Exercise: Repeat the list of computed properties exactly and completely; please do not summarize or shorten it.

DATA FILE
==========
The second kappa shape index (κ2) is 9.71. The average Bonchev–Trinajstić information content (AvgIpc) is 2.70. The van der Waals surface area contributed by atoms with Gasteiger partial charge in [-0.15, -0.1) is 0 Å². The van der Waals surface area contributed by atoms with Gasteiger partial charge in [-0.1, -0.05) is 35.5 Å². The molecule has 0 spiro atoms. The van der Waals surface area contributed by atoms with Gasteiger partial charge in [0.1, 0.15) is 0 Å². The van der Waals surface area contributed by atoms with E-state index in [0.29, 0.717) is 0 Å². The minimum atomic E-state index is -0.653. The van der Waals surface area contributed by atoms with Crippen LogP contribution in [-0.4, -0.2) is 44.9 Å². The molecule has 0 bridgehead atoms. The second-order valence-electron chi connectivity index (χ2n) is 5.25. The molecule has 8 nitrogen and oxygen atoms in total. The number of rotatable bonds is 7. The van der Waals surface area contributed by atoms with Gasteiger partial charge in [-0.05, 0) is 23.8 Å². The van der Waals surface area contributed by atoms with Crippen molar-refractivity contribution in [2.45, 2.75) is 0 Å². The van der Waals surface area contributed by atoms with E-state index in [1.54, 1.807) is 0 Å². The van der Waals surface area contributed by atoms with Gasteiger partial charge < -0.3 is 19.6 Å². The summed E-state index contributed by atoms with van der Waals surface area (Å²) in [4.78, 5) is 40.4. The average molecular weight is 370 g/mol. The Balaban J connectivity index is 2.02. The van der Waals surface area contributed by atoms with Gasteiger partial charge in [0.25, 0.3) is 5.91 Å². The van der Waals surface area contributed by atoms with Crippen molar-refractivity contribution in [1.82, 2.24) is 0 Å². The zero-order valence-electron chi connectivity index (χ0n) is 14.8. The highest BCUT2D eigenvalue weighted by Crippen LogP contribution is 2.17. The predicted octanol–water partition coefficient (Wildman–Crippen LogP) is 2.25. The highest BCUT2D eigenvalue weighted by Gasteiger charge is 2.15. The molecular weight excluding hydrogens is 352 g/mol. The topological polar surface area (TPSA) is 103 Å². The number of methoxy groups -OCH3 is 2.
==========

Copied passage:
The second kappa shape index (κ2) is 9.71. The average Bonchev–Trinajstić information content (AvgIpc) is 2.70. The van der Waals surface area contributed by atoms with Gasteiger partial charge in [-0.15, -0.1) is 0 Å². The van der Waals surface area contributed by atoms with Gasteiger partial charge in [-0.1, -0.05) is 35.5 Å². The molecule has 0 spiro atoms. The van der Waals surface area contributed by atoms with Gasteiger partial charge in [0.1, 0.15) is 0 Å². The van der Waals surface area contributed by atoms with E-state index in [0.29, 0.717) is 0 Å². The minimum atomic E-state index is -0.653. The van der Waals surface area contributed by atoms with Crippen LogP contribution in [-0.4, -0.2) is 44.9 Å². The molecule has 0 bridgehead atoms. The second-order valence-electron chi connectivity index (χ2n) is 5.25. The molecule has 8 nitrogen and oxygen atoms in total. The number of rotatable bonds is 7. The van der Waals surface area contributed by atoms with Gasteiger partial charge in [-0.05, 0) is 23.8 Å². The van der Waals surface area contributed by atoms with Crippen molar-refractivity contribution in [2.45, 2.75) is 0 Å². The van der Waals surface area contributed by atoms with E-state index in [1.54, 1.807) is 0 Å². The van der Waals surface area contributed by atoms with Gasteiger partial charge < -0.3 is 19.6 Å². The summed E-state index contributed by atoms with van der Waals surface area (Å²) in [4.78, 5) is 40.4. The average molecular weight is 370 g/mol. The Balaban J connectivity index is 2.02. The van der Waals surface area contributed by atoms with Gasteiger partial charge in [0.25, 0.3) is 5.91 Å². The van der Waals surface area contributed by atoms with Crippen molar-refractivity contribution in [1.82, 2.24) is 0 Å². The zero-order valence-electron chi connectivity index (χ0n) is 14.8. The highest BCUT2D eigenvalue weighted by Crippen LogP contribution is 2.17. The predicted octanol–water partition coefficient (Wildman–Crippen LogP) is 2.25. The highest BCUT2D eigenvalue weighted by Gasteiger charge is 2.15. The molecular weight excluding hydrogens is 352 g/mol. The topological polar surface area (TPSA) is 103 Å². The number of methoxy groups -OCH3 is 2.